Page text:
Wednesday, May 5, 2010

First LEED certified home in the Heights!

Article below taken directly from Houston Heights Newsletter:

LEED Construction In The Heights:

Green and Mainstream information provided by the architects as part of qualification for LEED certification

Nestled among a mix of bungalows, two story traditional architecture, and the ever-present quirky, the new Heights residence at 711 East 19th Street blends with the flavor of the surrounding neighborhood, while still making its own statement. From the beginning, homeowners Darryl & Dawnia Willis dreamed of a home that was healthy, sustainable, efficient, and comfortable, while fitting into the community. With that said, they also wanted a home that was unique with a contemporary flare. 

As part of the effort to create a sustainable home, this Heights residence has been carefully designed and built to achieve a LEED certified rating. Leadership in Energy and Environmental Design (LEED) is a green building certification system developed by the U.S. Green Building Council (USGBC) to provide third-party verification and a concise framework for identifying and implementing sustainable design, construction and operations practices.

Key areas that LEED considers in its rating system are: water efficiency, CO2 emissions reduction, energy savings, improved indoor environmental quality, and stewardship of resources. This rating and certification process creates an incentive to build in a more environmentally friendly manner. Homeowners and prospective buyers are assured that a house with a LEED certification outperforms traditionally constructed homes and can significantly increase the market value of a home. With a well integrated, holistic design approach and a committed team of homeowner, architect, builder, and a thirdparty LEED consultant, this home highlights that the means, methods, and benefits of achieving a LEED certification are readily accessible and affordable.

The implementation of this philosophy started with the preparation of the site. When the homeowners purchased the lot, it included a home not original to the site, at that time being used as rental property. Instead of tearing the home down, as so many people do, the homeowners found a buyer to move the home, update it, and repurpose it for low-income housing.

The livability and special features of this home buck the assumption of what most believed to be indicative of a green home, such as expensive energy systems, stark details, impersonal materials, and ugly solar contraptions. Instead, this home is a carefully planned balance between innovative materials, energy efficiency, water efficiency, and luxury appointments. One such innovative and sustainable material is a warm, dark colored wood called IpĂ© used for the front porch flooring. It is a Brazilian hardwood that is naturally immune to decay, insects, and mold and is fire-resistant. More notably, the wood originated from an FSC-certified supplier. The Forest Stewardship Council (FSC) mandates and oversees the responsible management of forest harvesting.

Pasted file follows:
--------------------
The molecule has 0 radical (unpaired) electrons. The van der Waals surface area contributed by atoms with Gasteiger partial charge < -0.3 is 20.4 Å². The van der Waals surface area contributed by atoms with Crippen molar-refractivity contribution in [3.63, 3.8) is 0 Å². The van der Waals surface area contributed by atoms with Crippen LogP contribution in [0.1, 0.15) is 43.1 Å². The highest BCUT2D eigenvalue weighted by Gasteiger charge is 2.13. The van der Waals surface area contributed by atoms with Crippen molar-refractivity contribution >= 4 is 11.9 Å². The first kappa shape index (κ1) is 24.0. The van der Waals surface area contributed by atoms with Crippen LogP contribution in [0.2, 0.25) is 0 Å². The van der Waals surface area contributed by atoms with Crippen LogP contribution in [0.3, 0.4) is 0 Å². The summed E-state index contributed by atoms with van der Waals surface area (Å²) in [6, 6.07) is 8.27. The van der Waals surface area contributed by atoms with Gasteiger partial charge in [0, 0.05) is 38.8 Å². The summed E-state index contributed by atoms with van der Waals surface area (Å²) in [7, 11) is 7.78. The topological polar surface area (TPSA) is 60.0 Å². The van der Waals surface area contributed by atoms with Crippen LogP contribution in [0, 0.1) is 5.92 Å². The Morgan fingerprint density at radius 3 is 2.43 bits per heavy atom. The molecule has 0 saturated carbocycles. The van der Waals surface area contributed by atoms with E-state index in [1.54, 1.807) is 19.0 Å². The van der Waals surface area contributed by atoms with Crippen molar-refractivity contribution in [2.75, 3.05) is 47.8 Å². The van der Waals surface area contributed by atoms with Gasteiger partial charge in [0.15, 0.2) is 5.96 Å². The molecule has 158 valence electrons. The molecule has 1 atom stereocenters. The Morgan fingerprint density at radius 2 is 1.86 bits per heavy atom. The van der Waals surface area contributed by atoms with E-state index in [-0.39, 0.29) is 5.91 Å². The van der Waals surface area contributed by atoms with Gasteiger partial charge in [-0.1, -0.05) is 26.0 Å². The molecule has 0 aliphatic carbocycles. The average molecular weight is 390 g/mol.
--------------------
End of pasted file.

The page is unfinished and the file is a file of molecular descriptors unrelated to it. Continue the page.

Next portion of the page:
While the Energy Star rating system exceeds national energy codes by 10 to 15%, this home takes it a step further by substantially exceeding the Energy Star rating. This accomplishment is partly due to the radiant barrier applied to the roof decking. The barrier reduces heat gain and improves energy performance.

Behind the scenes, many steps were taken to ensure the house has greatly improved indoor air quality and ventilation. The home’s ventilation system has a dehumidification mode and dual air filters, with one located at each return air vent and the other at each air unit. During construction, all vents and duct openings were protected from dust with covers, and the air system will be run continuously for a 48-hour flush-out before the homeowners move in. The indoor air quality is also protected from the attached garage pollutants through a complete sealing of the wall from the foundation to the top of the wall. Other indoor air toxins such as dust, mold, mildew, and other allergens are greatly reduced by the homeowners’ choice not to use carpet.

Site elements implemented to support sustainability and efficiency include a high efficiency irrigation system, a permeable terrace, nontoxicpest control measures, and drought-tolerant turf.

Houston, it’s time to ‘green up.’ Interest is at an all-time high and the long-term benefits of green construction are proven. The successful planning and construction of this home proves that the ideas and concepts of building sustainable and green are not just for the homes on the fringe, but can be included in a well-appointed home for fine living.


  1. This is really exciting to see. I'm very happy they didn't put up another stucco McMansion , but instead invested in their home, the Heights, and the world at large. Do you think you'll be able to do a follow-up detailing some of the systems or reporting utility usage?

    Either way, thanks for a great post!

  2. Hi Kevin,
    I can certainly try. The architects who designed the home- NewberryCampa - are very good friends with our company. I'll be happy to check in periodically and see what they have to say. Hopefully it will be in a home tour one year.

  3. Hi,

    How do we get a list of the local and national incentives available for LEED homes?


  4. Hi Maria, this website should help, just copy and paste into your browser: